In a refreshing about-face from mobile apps’ usual version-to-version progression, the team behind phone-to-phone sharing app Bump has amputated all extraneous features from the app, mercilessly whittling it down to only two functions.
The Bump makers saw that most of the app’s users were using Bump for just two things: sharing photos and swapping contact info.
So for the newest version of the app, they simply cut out all the other features.
“In the previous UI, most people would explore one or two features, and if they didn’t find a place for Calendar or Music in their life, they’d give up the app,” co-founder Jake Mintz told us during a recent visit to VentureBeat’s San Francisco headquarters.
“Since we know these two features do fit into people’s lives, we think it really stands a better chance,” he said.
Mintz was joined by co-founder Dave Lieb, a repeat visitor to the VentureBeat office.
This time around, Lieb told us the crux of the matter: “Bump does less than it used to do, but it does it better.”
“We made those two actions as good as we possibly could. The app now is very much built around content,” he said.
The benefit of leaving all those fun-filled but underused features on the cutting room floor is that the Bump team was able to focus on making sharing contact info and sharing photos a bug-free and beautiful process. It’s also a lot simpler than it was in past iterations.
The team “made big changes to the technology to avoid common usability failures,” said Mintz. For example, a slip-up in the “bump” gesture might lead to an awkward “re-bump.”
But no more.
Also, whereas Bump 2.0 contained a lot of menus, Lieb said, those navigations ended up hurting more than they helped. “We have a very limited amount of time in the app to explain to users how it will help their life,” he said, and especially for getting new users quickly onboard. The menus just weren’t helping.
“What matters for us right now is building a rich experience for the people who really want to use it,” said Mintz.
One of the Bump app features that got cut was app-sharing — that is, the ability to see which apps you and a buddy or new acquaintance have in common. While the feature will remain in the Android app (the Android OS offers a simple API for calling up the full list of apps on the bumped device), the iOS version will not have this feature.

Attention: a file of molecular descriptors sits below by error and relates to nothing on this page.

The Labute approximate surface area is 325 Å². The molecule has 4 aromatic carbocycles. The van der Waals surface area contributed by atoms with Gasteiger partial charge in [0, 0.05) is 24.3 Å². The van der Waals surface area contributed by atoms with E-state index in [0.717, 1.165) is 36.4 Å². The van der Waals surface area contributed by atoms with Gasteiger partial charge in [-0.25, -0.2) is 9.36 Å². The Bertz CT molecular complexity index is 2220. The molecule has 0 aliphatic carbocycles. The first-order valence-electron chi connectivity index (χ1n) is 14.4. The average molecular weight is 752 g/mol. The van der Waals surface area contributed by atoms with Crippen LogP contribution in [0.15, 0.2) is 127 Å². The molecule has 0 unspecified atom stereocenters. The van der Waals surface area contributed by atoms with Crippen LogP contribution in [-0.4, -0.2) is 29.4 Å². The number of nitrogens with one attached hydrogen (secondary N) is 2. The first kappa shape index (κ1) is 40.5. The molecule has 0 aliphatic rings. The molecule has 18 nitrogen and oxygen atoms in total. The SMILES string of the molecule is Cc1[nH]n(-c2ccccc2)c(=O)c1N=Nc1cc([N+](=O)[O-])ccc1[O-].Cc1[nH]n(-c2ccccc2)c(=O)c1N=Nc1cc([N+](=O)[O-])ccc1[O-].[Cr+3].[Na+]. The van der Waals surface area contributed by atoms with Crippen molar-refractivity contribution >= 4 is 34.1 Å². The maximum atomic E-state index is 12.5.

“We put a lot of energy into developing this very elaborate system,” said Mintz of the iOS app-sharing feature. “It would occasionally work perfectly, and when that happened, people loved it, but users were dissatisfied most of the time.”
Another feature that got cut was music-sharing. While the feature had tens of thousands of users, Lieb et al. questioned how often they actually used and returned to the feature. And, after all, tens of thousands was a drop in the bucket of Bump’s 77 million users — not to mention the 2 million photos that get shared on Bump every day.
“Technology is a big enabler, but it can also make things way more complicated,” he said. “We took the great part of technology and kept the simplicity of how you want to share things. Going forward, we’re going to make contacts and photo-sharing an even better experience.”
In fact, the company is so focused on doing few things and doing them well that it’s also limiting the number of platforms the app will be available on. While Bump will be sticking with iOS and Android, the team is panning BlackBerry and Windows Phone — for now.
Lieb said the team would be watching Windows Phone sales figures in the future. Ultimately, however, the startup will only make apps and features that can be well maintained.
Currently, the team is working on separate apps in experimental stages; these new apps attempt to simplify problems that technology has sadly made complex.
You can bet we’ll be following up on that, so stay tuned.
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